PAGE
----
Butterfly Conservation: The Development of a Pioneering Charity

  • Martin Warren


Butterfly Conservation is a registered charity in the UK whose aim is to conserve butterflies, moths and their habitats. It currently (September 2010) has 15,000 members, over 55 staff, and 31 volunteer Branches throughout the UK. Although much of its work is based in the UK, it helped establish Butterfly Conservation Europe in 2004, to stimulate and co-ordinate action across the continent. The following is a personal account of its development, taken from articles and observations that were gathered for the charity’s 40th anniversary in 2008.


Butterfly Conservation Land Rover Butterfly Monitoring Scheme Nature Conservancy Council Butterfly Habitat 
These keywords were added by machine and not by the authors. This process is experimental and the keywords may be updated as the learning algorithm improves.



I am grateful to many people who have contributed information to the above account, especially Julian Gibbs, Martyn Davies, Tony Hoare, Harold Hughes, Nigel Bourn and Lester Cowling. I would also like to express my deep thanks to all the volunteers and staff who have helped make Butterfly Conservation a success.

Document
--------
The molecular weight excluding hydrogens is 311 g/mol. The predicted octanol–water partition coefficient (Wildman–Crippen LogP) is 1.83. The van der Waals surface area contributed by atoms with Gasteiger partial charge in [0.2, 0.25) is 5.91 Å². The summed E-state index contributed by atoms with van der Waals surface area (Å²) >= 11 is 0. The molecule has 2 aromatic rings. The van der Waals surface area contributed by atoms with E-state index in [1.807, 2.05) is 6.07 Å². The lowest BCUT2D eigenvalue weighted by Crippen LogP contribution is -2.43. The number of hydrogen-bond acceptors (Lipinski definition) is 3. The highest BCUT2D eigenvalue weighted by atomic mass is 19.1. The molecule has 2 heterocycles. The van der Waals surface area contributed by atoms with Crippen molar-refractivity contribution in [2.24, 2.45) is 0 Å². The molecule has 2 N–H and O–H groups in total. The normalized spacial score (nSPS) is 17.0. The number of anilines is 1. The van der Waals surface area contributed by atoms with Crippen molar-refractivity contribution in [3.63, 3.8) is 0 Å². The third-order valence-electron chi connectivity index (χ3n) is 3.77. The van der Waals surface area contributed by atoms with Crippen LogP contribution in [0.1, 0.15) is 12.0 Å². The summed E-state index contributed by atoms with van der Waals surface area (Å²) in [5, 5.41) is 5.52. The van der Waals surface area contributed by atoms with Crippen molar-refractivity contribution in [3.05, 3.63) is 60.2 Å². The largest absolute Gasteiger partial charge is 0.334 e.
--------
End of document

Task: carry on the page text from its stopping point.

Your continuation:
Key References (Not all are referred to directly in the text)

  1. Asher J, Warren M, Fox R, Harding P, Jeffcoate G, Jeffcoate S (2001) The Millennium atlas of butterflies in Britain and Ireland. Oxford University Press, OxfordGoogle Scholar
  2. Brereton T, Roy DB, Middlebrook I, Botham M, Warren M (2011) The development of butterfly indicators in the United Kingdom and assessments in 2010. J Insect Conserv 15:139–151CrossRefGoogle Scholar
  3. Conrad KF, Warren MS, Fox R, Parsons MS, Woiwod IP (2006) Rapid declines of common, widespread British moths provide evidence of an insect biodiversity crisis. Biol Conserv 132:279–291CrossRefGoogle Scholar
  4. Department of the Environment (1994) Biodiversity: the UK action plan. HMSO, LondonGoogle Scholar
  5. Department of the Environment (1995) Biodiversity: the steering group report. HMSO, LondonGoogle Scholar
  6. Dover J, Shreeve TG, Warren MS (2011) Lepidoptera conservation in a changing world. Springer, Dordrecht, Proceedings of BC’s Sixth International Symposium at Reading 25–28 March, 2010CrossRefGoogle Scholar
  7. Fox R, Asher J, Brereton T, Roy D, Warren M (2006a) The state of butterflies in Britain and Ireland. Pisces Publishing, OxfordGoogle Scholar
  8. Fox R, Conrad KF, Parsons M, Warren MS, Woiwod IP (2006b) The state of Britain’s larger moths. Butterfly Conservation and Rothamsted Research, Wareham/DorsetGoogle Scholar
  9. Fox R, Randle Z, Hill L, Anders S, Wiffen L, Parsons MS (2011) Moths Count: recording moths for conservation in the UK. J Insect Conserv 15:55–68CrossRefGoogle Scholar
  10. Pullin AS (ed) (1995) Ecology and conservation of butterflies. Chapman & Hall, London, Proceedings of BC’s First International Symposium at Keele, 2003Google Scholar
  11. Roberts G, Warren MS (1994) Butterfly Conservation’s “New Life for Old Woods” campaign. Q J Forestry 88:205–209Google Scholar